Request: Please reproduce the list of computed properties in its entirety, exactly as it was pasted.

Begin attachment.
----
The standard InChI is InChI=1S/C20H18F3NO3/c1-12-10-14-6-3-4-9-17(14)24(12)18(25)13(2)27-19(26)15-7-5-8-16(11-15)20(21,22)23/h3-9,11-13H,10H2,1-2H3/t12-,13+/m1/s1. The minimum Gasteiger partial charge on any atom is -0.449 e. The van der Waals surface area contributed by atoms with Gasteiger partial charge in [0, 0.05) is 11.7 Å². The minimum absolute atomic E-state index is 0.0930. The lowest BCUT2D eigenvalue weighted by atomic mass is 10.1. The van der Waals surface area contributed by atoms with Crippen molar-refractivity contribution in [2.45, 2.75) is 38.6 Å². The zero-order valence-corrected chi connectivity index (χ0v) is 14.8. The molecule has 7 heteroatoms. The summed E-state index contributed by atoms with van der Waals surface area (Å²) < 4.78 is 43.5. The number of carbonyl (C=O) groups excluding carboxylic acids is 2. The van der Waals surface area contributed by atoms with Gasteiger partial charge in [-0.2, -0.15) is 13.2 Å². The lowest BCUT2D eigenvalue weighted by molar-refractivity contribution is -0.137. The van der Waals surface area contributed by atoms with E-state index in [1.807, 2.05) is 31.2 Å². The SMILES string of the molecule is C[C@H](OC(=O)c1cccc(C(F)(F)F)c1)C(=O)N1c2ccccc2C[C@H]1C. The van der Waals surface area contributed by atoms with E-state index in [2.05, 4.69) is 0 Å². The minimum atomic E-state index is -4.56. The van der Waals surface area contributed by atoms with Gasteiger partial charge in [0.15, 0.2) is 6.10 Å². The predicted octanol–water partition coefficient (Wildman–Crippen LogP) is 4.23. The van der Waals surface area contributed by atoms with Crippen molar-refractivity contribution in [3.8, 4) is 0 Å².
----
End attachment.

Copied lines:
The standard InChI is InChI=1S/C20H18F3NO3/c1-12-10-14-6-3-4-9-17(14)24(12)18(25)13(2)27-19(26)15-7-5-8-16(11-15)20(21,22)23/h3-9,11-13H,10H2,1-2H3/t12-,13+/m1/s1. The minimum Gasteiger partial charge on any atom is -0.449 e. The van der Waals surface area contributed by atoms with Gasteiger partial charge in [0, 0.05) is 11.7 Å². The minimum absolute atomic E-state index is 0.0930. The lowest BCUT2D eigenvalue weighted by atomic mass is 10.1. The van der Waals surface area contributed by atoms with Crippen molar-refractivity contribution in [2.45, 2.75) is 38.6 Å². The zero-order valence-corrected chi connectivity index (χ0v) is 14.8. The molecule has 7 heteroatoms. The summed E-state index contributed by atoms with van der Waals surface area (Å²) < 4.78 is 43.5. The number of carbonyl (C=O) groups excluding carboxylic acids is 2. The van der Waals surface area contributed by atoms with Gasteiger partial charge in [-0.2, -0.15) is 13.2 Å². The lowest BCUT2D eigenvalue weighted by molar-refractivity contribution is -0.137. The van der Waals surface area contributed by atoms with E-state index in [1.807, 2.05) is 31.2 Å². The SMILES string of the molecule is C[C@H](OC(=O)c1cccc(C(F)(F)F)c1)C(=O)N1c2ccccc2C[C@H]1C. The van der Waals surface area contributed by atoms with E-state index in [2.05, 4.69) is 0 Å². The minimum atomic E-state index is -4.56. The van der Waals surface area contributed by atoms with Gasteiger partial charge in [0.15, 0.2) is 6.10 Å². The predicted octanol–water partition coefficient (Wildman–Crippen LogP) is 4.23. The van der Waals surface area contributed by atoms with Crippen molar-refractivity contribution in [3.8, 4) is 0 Å².